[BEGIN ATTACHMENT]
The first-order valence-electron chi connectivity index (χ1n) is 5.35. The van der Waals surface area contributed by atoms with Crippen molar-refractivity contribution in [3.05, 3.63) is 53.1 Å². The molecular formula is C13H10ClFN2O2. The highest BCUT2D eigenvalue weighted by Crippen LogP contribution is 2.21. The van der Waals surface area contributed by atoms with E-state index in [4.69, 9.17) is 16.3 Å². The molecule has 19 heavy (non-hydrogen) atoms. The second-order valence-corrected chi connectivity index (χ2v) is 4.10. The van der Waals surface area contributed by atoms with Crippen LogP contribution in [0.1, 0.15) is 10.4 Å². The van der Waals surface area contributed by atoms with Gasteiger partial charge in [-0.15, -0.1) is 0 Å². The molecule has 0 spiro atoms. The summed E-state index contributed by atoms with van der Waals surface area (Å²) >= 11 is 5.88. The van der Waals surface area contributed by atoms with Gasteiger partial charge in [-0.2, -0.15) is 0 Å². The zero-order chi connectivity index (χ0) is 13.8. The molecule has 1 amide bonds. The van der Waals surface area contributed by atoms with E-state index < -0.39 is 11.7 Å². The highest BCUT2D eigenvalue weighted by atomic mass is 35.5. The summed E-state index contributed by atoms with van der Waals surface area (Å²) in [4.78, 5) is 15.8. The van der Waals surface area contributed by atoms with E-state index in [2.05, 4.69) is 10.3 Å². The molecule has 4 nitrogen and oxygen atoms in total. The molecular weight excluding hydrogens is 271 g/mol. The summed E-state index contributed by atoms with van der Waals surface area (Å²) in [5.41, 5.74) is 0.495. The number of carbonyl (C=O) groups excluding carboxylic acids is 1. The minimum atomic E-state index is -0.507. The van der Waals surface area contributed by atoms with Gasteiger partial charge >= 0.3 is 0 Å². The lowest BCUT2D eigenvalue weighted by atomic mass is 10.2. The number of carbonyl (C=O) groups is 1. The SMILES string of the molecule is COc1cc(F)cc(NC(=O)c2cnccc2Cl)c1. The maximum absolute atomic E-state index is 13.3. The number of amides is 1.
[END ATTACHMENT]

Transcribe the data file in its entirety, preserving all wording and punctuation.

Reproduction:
The first-order valence-electron chi connectivity index (χ1n) is 5.35. The van der Waals surface area contributed by atoms with Crippen molar-refractivity contribution in [3.05, 3.63) is 53.1 Å². The molecular formula is C13H10ClFN2O2. The highest BCUT2D eigenvalue weighted by Crippen LogP contribution is 2.21. The van der Waals surface area contributed by atoms with E-state index in [4.69, 9.17) is 16.3 Å². The molecule has 19 heavy (non-hydrogen) atoms. The second-order valence-corrected chi connectivity index (χ2v) is 4.10. The van der Waals surface area contributed by atoms with Crippen LogP contribution in [0.1, 0.15) is 10.4 Å². The van der Waals surface area contributed by atoms with Gasteiger partial charge in [-0.15, -0.1) is 0 Å². The molecule has 0 spiro atoms. The summed E-state index contributed by atoms with van der Waals surface area (Å²) >= 11 is 5.88. The van der Waals surface area contributed by atoms with Gasteiger partial charge in [-0.2, -0.15) is 0 Å². The zero-order chi connectivity index (χ0) is 13.8. The molecule has 1 amide bonds. The van der Waals surface area contributed by atoms with E-state index < -0.39 is 11.7 Å². The highest BCUT2D eigenvalue weighted by atomic mass is 35.5. The summed E-state index contributed by atoms with van der Waals surface area (Å²) in [4.78, 5) is 15.8. The van der Waals surface area contributed by atoms with E-state index in [2.05, 4.69) is 10.3 Å². The molecule has 4 nitrogen and oxygen atoms in total. The molecular weight excluding hydrogens is 271 g/mol. The summed E-state index contributed by atoms with van der Waals surface area (Å²) in [5.41, 5.74) is 0.495. The number of carbonyl (C=O) groups excluding carboxylic acids is 1. The minimum atomic E-state index is -0.507. The van der Waals surface area contributed by atoms with Gasteiger partial charge >= 0.3 is 0 Å². The lowest BCUT2D eigenvalue weighted by atomic mass is 10.2. The number of carbonyl (C=O) groups is 1. The SMILES string of the molecule is COc1cc(F)cc(NC(=O)c2cnccc2Cl)c1. The maximum absolute atomic E-state index is 13.3. The number of amides is 1.